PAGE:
COS 69-4
How well do distribution data reflect physiological tolerance limits?

Wednesday, August 12, 2015: 9:00 AM
338, Baltimore Convention Center
Caroline A. Curtis, Organismic and Evolutionary Biology, University of Massachusetts
Bethany A. Bradley, Environmental Conservation, University of Massachusetts, Amherst, Amherst, MA

Correlative models are frequently used to project the spatial distribution of suitable climate space for species.  A major assumption of correlative modeling is that species’ location data are a reasonable approximation of tolerable climatic conditions.  However, this assumption is difficult to test because most species’ physiological tolerance limits are unknown.  We hypothesized that climatic tolerance inferred by a species’ occurrence records would be less extreme than its physiological limits and, therefore, projections of suitable climate would underestimate the available space.  We also hypothesized that physiological tolerance is better approximated by species with herbarium records covering a larger spatial extent.  We compiled physiological tolerance data for 1790 plant species from the USDA PLANTS database including tolerable minimum temperature and minimum and maximum annual precipitation.  We compared these tolerance data to climatic limits derived from occurrence records, to which we extracted minimum and maximum annual precipitation and minimum January temperature.  We used Mann-Whitney Utests to determine if the physiological tolerance range differs from values extracted to herbarium records and quantified the average difference across all species.  Finally, we compared distribution models based on measured vs. inferred physiological tolerance to quantify how much distribution data cause models to underestimate potential range.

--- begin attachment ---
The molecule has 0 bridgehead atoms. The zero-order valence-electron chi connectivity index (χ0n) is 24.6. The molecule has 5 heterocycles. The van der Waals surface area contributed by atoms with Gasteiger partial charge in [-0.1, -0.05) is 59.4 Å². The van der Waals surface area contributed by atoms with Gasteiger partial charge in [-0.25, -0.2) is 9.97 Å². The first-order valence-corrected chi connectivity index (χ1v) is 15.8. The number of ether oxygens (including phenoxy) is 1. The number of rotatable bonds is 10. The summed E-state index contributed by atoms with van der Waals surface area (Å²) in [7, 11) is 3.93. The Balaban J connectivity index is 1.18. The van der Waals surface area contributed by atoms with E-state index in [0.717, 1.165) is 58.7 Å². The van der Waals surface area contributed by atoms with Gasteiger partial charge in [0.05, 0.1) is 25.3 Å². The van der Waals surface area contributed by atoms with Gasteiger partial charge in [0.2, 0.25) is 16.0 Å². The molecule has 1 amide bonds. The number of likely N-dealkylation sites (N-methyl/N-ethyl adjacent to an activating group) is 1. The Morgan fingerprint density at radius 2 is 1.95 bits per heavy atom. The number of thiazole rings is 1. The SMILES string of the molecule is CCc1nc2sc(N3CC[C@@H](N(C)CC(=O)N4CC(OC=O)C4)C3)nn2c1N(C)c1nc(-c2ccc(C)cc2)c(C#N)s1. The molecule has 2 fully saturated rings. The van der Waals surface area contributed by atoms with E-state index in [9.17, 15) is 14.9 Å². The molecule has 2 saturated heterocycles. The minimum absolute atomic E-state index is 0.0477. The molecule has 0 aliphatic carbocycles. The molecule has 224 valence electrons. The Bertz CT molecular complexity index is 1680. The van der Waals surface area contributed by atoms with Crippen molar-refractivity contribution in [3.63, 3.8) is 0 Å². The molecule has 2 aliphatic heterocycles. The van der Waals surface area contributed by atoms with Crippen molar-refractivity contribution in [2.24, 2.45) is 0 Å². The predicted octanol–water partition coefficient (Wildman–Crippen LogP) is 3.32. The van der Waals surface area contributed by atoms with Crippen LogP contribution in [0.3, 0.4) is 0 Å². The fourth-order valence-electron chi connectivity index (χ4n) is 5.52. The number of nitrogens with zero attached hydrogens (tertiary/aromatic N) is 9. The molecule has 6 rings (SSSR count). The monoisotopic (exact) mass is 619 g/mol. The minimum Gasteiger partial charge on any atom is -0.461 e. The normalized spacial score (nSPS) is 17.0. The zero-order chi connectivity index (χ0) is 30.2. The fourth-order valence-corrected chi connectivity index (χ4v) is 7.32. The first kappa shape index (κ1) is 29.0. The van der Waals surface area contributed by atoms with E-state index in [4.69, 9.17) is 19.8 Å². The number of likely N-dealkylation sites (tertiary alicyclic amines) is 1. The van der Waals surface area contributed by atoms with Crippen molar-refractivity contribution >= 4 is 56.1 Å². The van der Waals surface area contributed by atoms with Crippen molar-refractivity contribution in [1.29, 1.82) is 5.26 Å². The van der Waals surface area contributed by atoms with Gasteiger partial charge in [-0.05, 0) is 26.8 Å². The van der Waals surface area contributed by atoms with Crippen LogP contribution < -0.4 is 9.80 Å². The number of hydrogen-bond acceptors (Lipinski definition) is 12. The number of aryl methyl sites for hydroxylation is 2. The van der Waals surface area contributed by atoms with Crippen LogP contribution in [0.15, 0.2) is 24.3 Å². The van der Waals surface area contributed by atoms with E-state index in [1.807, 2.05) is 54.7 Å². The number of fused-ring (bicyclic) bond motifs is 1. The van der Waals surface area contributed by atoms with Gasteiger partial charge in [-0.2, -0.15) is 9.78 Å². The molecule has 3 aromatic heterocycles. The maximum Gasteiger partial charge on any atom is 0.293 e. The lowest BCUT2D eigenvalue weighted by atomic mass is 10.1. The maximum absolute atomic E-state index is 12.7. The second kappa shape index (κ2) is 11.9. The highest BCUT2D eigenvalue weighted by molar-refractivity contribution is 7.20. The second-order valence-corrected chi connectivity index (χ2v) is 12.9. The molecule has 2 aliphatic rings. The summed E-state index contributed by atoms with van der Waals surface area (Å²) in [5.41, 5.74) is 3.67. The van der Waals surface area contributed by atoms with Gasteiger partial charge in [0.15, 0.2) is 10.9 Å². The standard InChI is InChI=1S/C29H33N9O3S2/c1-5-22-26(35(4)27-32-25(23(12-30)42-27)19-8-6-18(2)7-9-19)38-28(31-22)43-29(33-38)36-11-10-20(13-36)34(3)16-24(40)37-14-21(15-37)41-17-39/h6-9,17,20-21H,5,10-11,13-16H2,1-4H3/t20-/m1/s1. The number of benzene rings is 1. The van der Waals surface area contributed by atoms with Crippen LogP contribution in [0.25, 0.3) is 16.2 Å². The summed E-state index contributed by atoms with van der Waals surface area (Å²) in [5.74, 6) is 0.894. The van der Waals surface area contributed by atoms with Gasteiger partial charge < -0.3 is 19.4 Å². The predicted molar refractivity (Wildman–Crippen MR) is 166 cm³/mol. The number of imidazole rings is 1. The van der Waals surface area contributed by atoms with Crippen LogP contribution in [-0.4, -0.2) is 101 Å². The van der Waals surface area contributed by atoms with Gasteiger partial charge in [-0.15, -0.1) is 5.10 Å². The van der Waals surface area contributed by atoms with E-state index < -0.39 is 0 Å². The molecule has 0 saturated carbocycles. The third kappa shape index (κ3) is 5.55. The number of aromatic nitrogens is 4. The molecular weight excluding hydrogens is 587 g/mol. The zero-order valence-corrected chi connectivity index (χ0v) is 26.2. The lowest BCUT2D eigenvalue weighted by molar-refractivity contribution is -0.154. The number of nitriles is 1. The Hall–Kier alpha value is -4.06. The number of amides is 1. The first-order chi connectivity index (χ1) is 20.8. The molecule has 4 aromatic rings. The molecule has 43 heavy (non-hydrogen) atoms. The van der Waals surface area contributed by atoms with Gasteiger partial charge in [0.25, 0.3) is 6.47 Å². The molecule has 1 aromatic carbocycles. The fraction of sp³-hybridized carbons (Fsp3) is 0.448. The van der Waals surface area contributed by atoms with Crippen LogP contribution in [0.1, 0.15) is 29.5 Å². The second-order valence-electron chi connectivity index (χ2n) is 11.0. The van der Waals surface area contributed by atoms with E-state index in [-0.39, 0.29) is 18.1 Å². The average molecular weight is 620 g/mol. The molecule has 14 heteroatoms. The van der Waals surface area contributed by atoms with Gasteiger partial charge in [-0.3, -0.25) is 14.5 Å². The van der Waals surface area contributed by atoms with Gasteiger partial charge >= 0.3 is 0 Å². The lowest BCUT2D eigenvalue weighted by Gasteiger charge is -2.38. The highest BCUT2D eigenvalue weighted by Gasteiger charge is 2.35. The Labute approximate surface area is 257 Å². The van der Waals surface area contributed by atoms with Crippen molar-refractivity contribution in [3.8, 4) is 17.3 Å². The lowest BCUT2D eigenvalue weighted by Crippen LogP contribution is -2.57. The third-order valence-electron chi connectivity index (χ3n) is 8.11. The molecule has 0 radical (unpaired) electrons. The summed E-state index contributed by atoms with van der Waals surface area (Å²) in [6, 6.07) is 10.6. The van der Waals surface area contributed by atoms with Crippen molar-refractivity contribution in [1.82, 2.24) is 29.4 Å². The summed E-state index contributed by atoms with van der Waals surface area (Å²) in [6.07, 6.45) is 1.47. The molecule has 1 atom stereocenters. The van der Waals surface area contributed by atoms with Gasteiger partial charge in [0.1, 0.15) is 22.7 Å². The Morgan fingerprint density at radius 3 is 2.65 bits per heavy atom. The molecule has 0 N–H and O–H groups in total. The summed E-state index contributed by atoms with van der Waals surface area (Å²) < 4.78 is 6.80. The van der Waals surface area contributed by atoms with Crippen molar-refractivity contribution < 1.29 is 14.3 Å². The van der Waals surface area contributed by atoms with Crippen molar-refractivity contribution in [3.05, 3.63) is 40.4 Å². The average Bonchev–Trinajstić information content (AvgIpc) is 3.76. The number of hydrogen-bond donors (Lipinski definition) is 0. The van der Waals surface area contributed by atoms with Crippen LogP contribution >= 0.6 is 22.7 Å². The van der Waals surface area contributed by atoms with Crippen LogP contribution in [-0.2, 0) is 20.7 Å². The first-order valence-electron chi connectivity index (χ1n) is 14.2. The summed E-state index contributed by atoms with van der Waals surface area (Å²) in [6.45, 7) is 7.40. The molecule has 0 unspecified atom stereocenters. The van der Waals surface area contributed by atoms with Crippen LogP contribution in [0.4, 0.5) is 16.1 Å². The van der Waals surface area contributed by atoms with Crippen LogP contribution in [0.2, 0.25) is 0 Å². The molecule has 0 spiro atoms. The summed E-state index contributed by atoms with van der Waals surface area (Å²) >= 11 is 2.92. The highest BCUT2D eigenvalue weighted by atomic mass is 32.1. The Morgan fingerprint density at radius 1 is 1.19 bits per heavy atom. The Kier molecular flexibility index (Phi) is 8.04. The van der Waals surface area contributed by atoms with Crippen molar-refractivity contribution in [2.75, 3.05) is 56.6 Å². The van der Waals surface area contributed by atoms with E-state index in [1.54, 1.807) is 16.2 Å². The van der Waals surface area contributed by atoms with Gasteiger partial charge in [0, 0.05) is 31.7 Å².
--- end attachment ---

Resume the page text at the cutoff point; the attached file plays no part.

At large geographic scales, climatic suitability based on occurrence data is commonly used to define potential habitat.  While distribution models are assumed to underestimate the ‘fundamental niche’ of climatic tolerance, the magnitude of this problem has never been measured.  We found that the range of minimum temperature, minimum precipitation and maximum precipitation differed significantly between the physiological tolerance values and those extracted to the herbarium point locations (Mann Whitney U tests, p < 0.05 for all climate variables), with physiological values consistently suggesting broader tolerance than distribution data.  Similarly, distribution models based on occurrence data showed consistently smaller predictions of suitable habitat.  Underestimation of a species’ potential range can influence how we interpret projected responses to climate change.  For example, larger potentially suitable areas might allow species to persist in situ with climate change longer than previously expected, leading to less dramatic extinction risk.  Over large spatial extents, correlative models based on occurrence data are often the only tools available for projecting species’ responses to climate change.  Therefore, it is critical to understand the degree to which these models underestimate potential habitat if they are to be useful for conservation planning.